Crippled Cruise Ship Splendor Docks in San Diego

Departing passengers recount disgust, boredom aboard drifting cruise ship.

ByLee Ferran
November 09, 2010, 7:14 AM

Nov. 11, 2010 — -- With nudging from powerful tug boats, the disabled Carnival Splendor docked in San Diego this morning to cheers from more than 3,000 weary passengers after a three-day odyssey adrift and powerless at sea from an engine-room fire.

"It's just this big relief," passenger Valerie Ojeda told ABC News. "I mean, people were cheering before we were stopped -- as soon as they saw land they were cheering, yelling, whistling, waving... They're just glad to be home, glad we made it."

The Splendor, which at 113,000 tons is twice the size of the Titanic, was gingerly led into the San Diego harbor in a coordinated effort by several tug boats as passengers crowded the deck to look on. Departing passengers today recounted alternating between fear, boredom and disgust after a Monday morning fire in the ship's engine room left them without power or working toilets.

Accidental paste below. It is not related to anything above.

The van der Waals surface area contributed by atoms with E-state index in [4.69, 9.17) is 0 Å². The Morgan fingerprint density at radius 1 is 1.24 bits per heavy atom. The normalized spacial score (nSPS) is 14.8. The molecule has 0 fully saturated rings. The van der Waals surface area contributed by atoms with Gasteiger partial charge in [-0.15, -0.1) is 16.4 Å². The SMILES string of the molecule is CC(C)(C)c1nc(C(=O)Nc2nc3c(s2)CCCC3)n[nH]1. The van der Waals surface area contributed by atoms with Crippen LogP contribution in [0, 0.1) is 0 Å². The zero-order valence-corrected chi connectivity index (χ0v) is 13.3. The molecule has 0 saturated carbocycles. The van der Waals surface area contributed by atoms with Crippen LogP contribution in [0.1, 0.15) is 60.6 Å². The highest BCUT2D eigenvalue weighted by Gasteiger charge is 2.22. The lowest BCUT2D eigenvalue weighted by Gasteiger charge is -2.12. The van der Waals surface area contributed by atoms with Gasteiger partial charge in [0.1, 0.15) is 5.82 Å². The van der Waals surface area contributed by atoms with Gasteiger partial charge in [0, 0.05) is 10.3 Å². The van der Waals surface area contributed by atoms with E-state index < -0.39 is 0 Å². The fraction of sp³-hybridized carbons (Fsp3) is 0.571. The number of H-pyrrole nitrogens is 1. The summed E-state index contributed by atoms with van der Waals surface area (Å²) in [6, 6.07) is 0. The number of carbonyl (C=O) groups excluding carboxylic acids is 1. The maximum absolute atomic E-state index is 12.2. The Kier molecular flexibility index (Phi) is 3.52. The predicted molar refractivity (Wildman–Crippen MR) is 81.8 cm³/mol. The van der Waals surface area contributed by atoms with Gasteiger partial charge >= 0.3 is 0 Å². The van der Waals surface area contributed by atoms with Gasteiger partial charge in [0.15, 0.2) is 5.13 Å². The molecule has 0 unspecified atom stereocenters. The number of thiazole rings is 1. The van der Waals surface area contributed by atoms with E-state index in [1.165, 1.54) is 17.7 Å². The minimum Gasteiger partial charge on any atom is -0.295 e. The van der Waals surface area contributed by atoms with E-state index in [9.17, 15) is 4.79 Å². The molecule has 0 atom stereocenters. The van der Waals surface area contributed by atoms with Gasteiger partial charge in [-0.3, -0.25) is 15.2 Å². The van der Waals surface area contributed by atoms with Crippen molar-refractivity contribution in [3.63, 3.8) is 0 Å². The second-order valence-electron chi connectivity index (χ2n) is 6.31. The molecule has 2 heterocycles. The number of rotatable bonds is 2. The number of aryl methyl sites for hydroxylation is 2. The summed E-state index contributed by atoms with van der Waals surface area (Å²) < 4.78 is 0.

Joey Noriega got married Saturday and watched his honeymoon come to an abrupt and unhappy halt. He said that Tuesday night he cleaned out the cabin toilet so his new wife, Stacy, wouldn't have to sleep with the smell.

But the passengers did what they could to keep themselves occupied.

"We played so many card games, and so many crossword puzzles. It was so boring," Noriega said today.

The Noriegas, however, weren't the only couple whose honeymoon was ruined

"We can beat anyone's bad honeymoon story. We got it beat!. Except there were other honeymooners on the boat with us," said passenger Candice Van Leeuwen.